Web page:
For instance, it is well understood that single mode continuous wave lasers of the type used in flow cytometry apparatuses have beam intensity profile functions which are Gaussian and that the following equation expresses the beam waist when focused with a lens:
λ is laser wavelength;
f is lens focal length;
w is width of the unfocused laser beam; and
δ is minimum focal waist as limited by diffraction.
(w and δ are usually dimensioned to the 1/ε2 intensity points.
From the above equation it is evident that to reduce the beam waist, either the lens focal length (f) must be decreased or the unfocused laser beam width (w) must be increased or expanded. Of course, either approach is successful only so long as the angles are small enough so that geometric abberations are not a factor.
Currently, the most common way of producing a focused beam waist which is smaller in the vertical plane than the horizontal, relies upon cylindrical lenses. Typically, an elliptical beam shape can be created in which the vertical beam width is greater than the horizontal beam width, and then focusing can be achieved with a spherical lens having a specific focal length. Alternatively, it has been known to rely on a circular incident beam focused on the cell by asymmetric, usually cylindrical, focusing optics. The same Gaussian relationship pertains to this type of focusing optics. Any number of variations of these techniques may be used to create an asymmetric spot on the flowing cells in the liquid flow stream.
All of the known prior art systems have a chromatic problem when more than one laser is employed simultaneously as the source of excitation light, and when relying on one of the above-described cylindrical lens focusing approaches. Each of the cylindrical lenses focuses the different wavelength lasers at concomitantly different distances from the lens. Thus, where the flowing liquid stream of cells would intersect the first laser in a tightly focused zone, the cell would, a few microseconds later, intersect the second laser beam on a larger substantially defocused zone with a corresponding degradation in performance. If cylindrical lenses are used, rectification of this problem requires two or three complicated element lenses carefully designed with different glasses of appropriately varying dispersions. Usually, such combinations may correct chromatic abberation adequately over only a part of the required wavelength region. Furthermore, the axes of the individual cylindrical elements need to be carefully controlled. Even if the cylindrical lenses are carefully configured, they may contribute optical abberations which have to be kept within the diffraction limit at the cell space in order to produce a beam shape for optimum performance.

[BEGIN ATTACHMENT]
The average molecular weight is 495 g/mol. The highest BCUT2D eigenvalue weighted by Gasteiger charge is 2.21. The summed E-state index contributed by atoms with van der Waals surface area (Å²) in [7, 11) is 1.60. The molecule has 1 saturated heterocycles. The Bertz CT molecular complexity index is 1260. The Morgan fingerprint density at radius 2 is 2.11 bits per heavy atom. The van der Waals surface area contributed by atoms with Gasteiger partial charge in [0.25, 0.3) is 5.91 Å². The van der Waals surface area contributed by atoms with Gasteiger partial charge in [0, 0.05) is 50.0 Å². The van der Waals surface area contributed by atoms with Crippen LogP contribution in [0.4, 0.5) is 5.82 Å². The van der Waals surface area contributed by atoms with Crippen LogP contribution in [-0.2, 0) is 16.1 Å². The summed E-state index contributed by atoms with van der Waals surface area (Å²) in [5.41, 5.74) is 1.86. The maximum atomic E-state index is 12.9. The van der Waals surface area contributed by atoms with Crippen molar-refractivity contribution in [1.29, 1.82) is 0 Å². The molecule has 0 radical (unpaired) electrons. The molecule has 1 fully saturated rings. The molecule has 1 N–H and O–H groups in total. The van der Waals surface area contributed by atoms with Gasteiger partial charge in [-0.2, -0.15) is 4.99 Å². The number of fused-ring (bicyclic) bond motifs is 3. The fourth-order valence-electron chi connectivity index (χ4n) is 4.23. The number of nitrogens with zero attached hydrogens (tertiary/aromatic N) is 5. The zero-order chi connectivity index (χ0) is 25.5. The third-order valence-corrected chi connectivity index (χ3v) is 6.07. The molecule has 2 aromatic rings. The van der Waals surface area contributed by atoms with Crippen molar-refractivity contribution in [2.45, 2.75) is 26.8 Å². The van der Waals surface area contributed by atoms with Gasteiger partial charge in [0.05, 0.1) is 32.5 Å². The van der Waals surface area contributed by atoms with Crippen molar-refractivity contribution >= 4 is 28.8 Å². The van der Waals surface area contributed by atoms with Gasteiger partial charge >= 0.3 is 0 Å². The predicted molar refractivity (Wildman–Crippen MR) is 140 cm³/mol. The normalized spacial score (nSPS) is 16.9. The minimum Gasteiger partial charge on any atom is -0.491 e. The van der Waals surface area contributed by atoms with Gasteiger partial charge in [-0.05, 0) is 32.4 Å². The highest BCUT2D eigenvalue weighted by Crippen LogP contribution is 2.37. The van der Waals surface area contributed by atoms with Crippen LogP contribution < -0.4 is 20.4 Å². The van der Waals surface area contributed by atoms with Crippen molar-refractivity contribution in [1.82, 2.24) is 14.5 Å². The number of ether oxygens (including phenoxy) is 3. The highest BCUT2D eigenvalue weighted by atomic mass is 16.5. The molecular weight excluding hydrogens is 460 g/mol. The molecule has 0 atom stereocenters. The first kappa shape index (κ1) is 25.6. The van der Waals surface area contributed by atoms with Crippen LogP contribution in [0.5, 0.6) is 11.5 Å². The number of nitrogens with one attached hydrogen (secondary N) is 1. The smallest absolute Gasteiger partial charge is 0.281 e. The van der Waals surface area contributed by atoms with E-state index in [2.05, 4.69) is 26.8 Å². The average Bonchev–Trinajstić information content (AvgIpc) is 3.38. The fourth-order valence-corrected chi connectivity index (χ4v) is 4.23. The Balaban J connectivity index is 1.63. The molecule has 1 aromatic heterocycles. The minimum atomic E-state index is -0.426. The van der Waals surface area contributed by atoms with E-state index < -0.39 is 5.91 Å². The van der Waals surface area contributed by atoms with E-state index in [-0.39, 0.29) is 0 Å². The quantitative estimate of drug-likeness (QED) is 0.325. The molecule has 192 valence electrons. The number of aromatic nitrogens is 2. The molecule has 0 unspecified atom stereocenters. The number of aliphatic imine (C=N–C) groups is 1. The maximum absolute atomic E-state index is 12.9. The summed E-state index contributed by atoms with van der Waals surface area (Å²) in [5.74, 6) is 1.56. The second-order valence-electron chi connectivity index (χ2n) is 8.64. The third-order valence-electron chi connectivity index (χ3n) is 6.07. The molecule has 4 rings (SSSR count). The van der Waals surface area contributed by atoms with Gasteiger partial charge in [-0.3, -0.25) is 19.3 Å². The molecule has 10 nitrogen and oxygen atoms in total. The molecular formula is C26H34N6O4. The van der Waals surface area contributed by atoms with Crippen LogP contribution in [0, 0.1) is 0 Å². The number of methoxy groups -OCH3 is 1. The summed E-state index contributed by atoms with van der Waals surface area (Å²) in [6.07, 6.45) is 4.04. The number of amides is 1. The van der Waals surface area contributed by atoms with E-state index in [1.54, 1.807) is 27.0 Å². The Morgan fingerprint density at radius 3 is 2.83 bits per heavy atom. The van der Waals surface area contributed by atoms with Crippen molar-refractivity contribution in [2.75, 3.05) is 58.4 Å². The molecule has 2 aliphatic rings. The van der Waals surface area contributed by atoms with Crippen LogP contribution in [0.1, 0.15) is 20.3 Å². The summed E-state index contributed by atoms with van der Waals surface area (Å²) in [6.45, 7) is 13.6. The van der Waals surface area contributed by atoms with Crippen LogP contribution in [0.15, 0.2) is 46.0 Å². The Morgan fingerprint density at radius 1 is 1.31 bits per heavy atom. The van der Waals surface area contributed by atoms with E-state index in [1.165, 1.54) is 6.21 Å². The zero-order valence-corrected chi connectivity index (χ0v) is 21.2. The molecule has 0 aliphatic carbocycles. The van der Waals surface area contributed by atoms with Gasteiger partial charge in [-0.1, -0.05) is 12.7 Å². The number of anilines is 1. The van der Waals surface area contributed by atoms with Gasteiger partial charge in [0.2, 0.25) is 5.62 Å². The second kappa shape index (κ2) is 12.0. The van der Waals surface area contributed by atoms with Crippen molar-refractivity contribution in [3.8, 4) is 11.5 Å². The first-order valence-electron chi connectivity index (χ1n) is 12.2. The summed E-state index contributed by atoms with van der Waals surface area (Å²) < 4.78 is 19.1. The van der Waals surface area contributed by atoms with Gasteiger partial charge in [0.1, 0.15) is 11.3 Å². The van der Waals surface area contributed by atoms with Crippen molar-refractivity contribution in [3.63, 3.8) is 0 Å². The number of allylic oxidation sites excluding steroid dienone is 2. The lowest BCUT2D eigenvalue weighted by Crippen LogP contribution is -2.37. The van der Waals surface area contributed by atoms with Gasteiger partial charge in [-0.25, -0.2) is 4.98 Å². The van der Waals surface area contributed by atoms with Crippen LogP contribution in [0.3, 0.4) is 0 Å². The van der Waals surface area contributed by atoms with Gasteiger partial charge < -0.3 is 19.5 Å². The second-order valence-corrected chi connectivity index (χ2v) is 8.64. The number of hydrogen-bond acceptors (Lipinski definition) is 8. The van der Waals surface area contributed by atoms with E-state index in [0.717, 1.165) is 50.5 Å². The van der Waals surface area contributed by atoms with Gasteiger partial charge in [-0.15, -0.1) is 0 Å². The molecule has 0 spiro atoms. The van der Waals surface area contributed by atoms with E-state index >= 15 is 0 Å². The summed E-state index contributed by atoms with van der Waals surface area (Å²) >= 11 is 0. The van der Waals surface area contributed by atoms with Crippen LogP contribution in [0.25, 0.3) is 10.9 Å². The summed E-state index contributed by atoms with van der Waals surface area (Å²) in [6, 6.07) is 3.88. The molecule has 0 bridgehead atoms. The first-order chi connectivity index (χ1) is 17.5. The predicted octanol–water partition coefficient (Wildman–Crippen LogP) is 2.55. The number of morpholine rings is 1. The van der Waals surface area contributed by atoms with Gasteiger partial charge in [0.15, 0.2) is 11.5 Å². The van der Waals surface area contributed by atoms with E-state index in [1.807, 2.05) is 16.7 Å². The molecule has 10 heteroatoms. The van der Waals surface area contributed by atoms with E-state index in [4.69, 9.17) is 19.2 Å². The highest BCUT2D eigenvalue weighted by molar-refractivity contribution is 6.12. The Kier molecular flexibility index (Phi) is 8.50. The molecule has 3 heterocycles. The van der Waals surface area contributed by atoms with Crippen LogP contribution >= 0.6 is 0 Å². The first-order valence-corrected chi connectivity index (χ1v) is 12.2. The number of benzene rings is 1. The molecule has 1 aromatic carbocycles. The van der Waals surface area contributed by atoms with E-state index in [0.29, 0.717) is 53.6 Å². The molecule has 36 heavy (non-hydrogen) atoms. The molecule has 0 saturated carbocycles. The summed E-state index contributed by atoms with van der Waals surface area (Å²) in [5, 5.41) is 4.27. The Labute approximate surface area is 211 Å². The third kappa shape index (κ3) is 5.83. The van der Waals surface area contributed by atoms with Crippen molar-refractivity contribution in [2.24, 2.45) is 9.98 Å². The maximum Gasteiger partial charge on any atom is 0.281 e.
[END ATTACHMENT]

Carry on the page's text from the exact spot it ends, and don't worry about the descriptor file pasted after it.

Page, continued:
As a result of the foregoing deficiencies, there is clearly a need for improvement in light beam shaping for flow cytometry apparatuses in order to produce a focal region with the vertical beam waist substantially smaller than the horizontal beam waist. It is to such an improvement that the present invention is directed.
The flow cytometry apparatus of the present invention for determining characteristics of cells or the like flowing in a liquid stream comprises means for moving cells, substantially one at a time, in a liquid flow path. Means provides a beam of illumination. Prism means in the path of the incident beam of illumination expands the beam in at least one direction and directs the expanded beam toward the cells in the flow path. Means focuses the expanded beam on the moving cell. Means for detecting light with respect to each moving cell is included, which also associates the detected light with a characteristic of each cell.
In a preferred embodiment of the present invention, the prism means includes two refractive prisms interposed in the path of a light beam generated by a laser. The prisms are positioned so as to have an air gap therebetween and each prism includes an apex angle whose magnitude is such that the incidence angle of the laser beam is substantially near Brewster's angle. Each prism preferably has an exit surface oriented so as to be substantially normal to the path of the laser beam. Each prism has refractive capabilities for expanding the incident laser beam in a direction substantially parallel to the direction of the cell flow path. A focusing lens is provided to focus the beam at the liquid flow path so that the focal region has a vertical beam waist less than the horizontal beam waist.